The 11th annual Mountainfilm on Tour Film Festival is set to kickoff Jan. 22, bringing more than 30 thought-provoking and educational films to Savannah over the course of four days.


Mountainfilm on Tour is a local offshoot of Mountainfilm, a documentary film festival based in Telluride, Colo., which showcases nonfiction films covering a range of topics including environmental protection, cultural diversity, epic adventures and social justice.


“Mountainfilm is about so much more than movies; our mission is to use the power of film to inspire audiences to create a better world,” said Leslie Carey, the film festival’s director.”


This year’s crop of films is as inspiring and intriguing as years past, tackling important issues from drug-addiction and its impact on family dynamics, to racial injustice and civil rights through the years, modern homelessness and the emotional impact of art.


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The film festival kicks off Wednesday, Jan. 22, with Mountainfilm for Students: Movies that Matter, an educational program which screens films for more than 4,500 students from Savannah Chatham County Public Schools, Effingham County Schools and area private schools. Evening film screenings begin 7 p.m. Thursday Jan. 23, with the showing of “17 Blocks” at Trustees Theater. The feature film follows four generations of a family in Washington, D.C., who struggle with addiction and violence in an underserved area of the city.


The film makes use of real home video footage, which the family began shooting in the late 1990s, chronicling their tragedies and triumphs through the years. Award-winning director, Davy Rothbart, will join the audience for a live Q&A session following the film.


“The Sanfords’ story, to me, is not only an urgent cry for change, but also a powerful, inspiring tale of love, loss, struggle, courage, resilience, and redemption,” Rothbart said. “More than anything, ’17 Blocks’ is a love story — a family soldiering on through ultimate heartbreak to discover the bonds that unite them.”


Rothbart said he is excited to visit Savannah for the first time and hopes the film will inspire audiences to engage in their own communities to foster positive change.


“As for ’17 Blocks,’ our hope is that anyone who watches the film will feel a call to make the world a better place for our country’s most vulnerable citizens — by fighting to make our most dangerous communities safer, and by looking for ways to engage with the people who live there,” Rothbart added.


Screenings continue Friday, Jan. 24 and Saturday, Jan. 25 at Trustees Theater with several short documentary films, including ’Ashes to Ashes,’ ’Broken,’ ’Rusty’s Ascent,’ ’Every Nine Minutes’ and ’Up to Speed.’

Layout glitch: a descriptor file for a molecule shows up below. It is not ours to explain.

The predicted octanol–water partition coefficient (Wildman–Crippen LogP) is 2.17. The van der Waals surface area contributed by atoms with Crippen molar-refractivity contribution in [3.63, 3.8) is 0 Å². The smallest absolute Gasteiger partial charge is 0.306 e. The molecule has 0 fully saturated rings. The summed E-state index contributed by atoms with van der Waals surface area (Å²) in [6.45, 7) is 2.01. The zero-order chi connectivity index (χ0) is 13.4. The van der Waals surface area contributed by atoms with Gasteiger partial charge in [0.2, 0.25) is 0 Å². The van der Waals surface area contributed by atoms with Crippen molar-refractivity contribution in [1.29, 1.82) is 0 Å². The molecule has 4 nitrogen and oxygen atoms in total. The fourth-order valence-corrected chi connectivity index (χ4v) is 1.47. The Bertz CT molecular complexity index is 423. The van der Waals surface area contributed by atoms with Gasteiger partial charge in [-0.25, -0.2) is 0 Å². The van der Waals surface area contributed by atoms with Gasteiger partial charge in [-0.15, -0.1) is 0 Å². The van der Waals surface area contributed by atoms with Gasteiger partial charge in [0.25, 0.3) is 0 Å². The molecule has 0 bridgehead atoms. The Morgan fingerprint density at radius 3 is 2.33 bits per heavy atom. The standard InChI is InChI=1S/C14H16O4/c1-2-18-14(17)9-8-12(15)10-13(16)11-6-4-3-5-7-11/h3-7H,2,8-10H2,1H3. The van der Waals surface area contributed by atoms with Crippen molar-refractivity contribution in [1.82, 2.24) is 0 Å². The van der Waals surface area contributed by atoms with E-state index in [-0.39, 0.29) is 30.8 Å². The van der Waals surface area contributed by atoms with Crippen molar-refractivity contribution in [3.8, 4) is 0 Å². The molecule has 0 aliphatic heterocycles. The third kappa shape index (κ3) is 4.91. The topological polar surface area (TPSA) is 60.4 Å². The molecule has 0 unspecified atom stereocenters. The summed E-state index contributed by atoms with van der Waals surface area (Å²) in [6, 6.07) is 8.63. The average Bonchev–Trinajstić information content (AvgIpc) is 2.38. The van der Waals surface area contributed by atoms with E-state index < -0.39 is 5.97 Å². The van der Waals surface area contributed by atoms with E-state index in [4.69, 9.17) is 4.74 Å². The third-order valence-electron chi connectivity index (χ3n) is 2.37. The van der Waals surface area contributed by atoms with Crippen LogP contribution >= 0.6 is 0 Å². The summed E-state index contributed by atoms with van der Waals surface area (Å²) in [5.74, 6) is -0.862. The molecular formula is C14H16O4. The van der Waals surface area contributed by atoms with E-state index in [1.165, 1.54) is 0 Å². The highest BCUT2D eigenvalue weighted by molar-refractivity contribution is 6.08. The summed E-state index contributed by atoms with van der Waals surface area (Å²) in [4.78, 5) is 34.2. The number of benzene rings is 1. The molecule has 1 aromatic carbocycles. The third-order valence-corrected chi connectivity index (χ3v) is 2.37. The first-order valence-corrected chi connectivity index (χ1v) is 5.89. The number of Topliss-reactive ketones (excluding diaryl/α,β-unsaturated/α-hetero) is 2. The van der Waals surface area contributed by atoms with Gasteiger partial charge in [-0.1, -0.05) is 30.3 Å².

The documentary film, ’Ashes to Ashes,’ is a powerful look at racial dynamics in rural Georgia, following artist Winifred Rembert, who worked the cotton fields for years before joining the Civil Rights movement as a teen. Rembert shares his experience surviving a lynching attempt, which he processes through his art of leather work as a way to heal and move on.


Director Taylor Rees says the story of ’Ashes to Ashes’ brings awareness and education about the about the Civil Rights struggle to modern audiences, which is still a fight being fought.


“’Ashes to Ashes’ is relevant and important today because there is still a tremendous amount of work to be done with the effects of our shared history,” Rees shared. “And, it begs the question, is art always healing?”


It’s also the director’s first time to the area, and Rees says its thanks to festivals like Mountainfilm on Tour that give opportunities for important voices to be heard.


“I am so excited to be able to meet new people and share this story! I have never been to Savannah, but I hear a lot about it's amazing, passionate people and I look forward to hearing their stories as well,” Rees added.


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After Saturday’s film screenings, directors Dr. Richard Antoine White and William Smith join the audience to discuss their documentary film, ’R.A.W. Tuba,’ which shares the brother’s story of growing up homeless in inner-city Baltimore, only to later go on to acclaimed careers as professional musicians.


The festival also features several other events including Coffee and Conversation, a mixer with visiting filmmakers and film personalities at The Marshall House, 123 East Broughton St., at 10 a.m. Saturday, Jan. 25 and an organized bike ride/walk through historic Savannah, in conjunction with the Savannah Bicycle Campaign, leaving from The Marshall House at 11:30 a.m. Saturday, Jan. 25, and ending at Forsyth Park.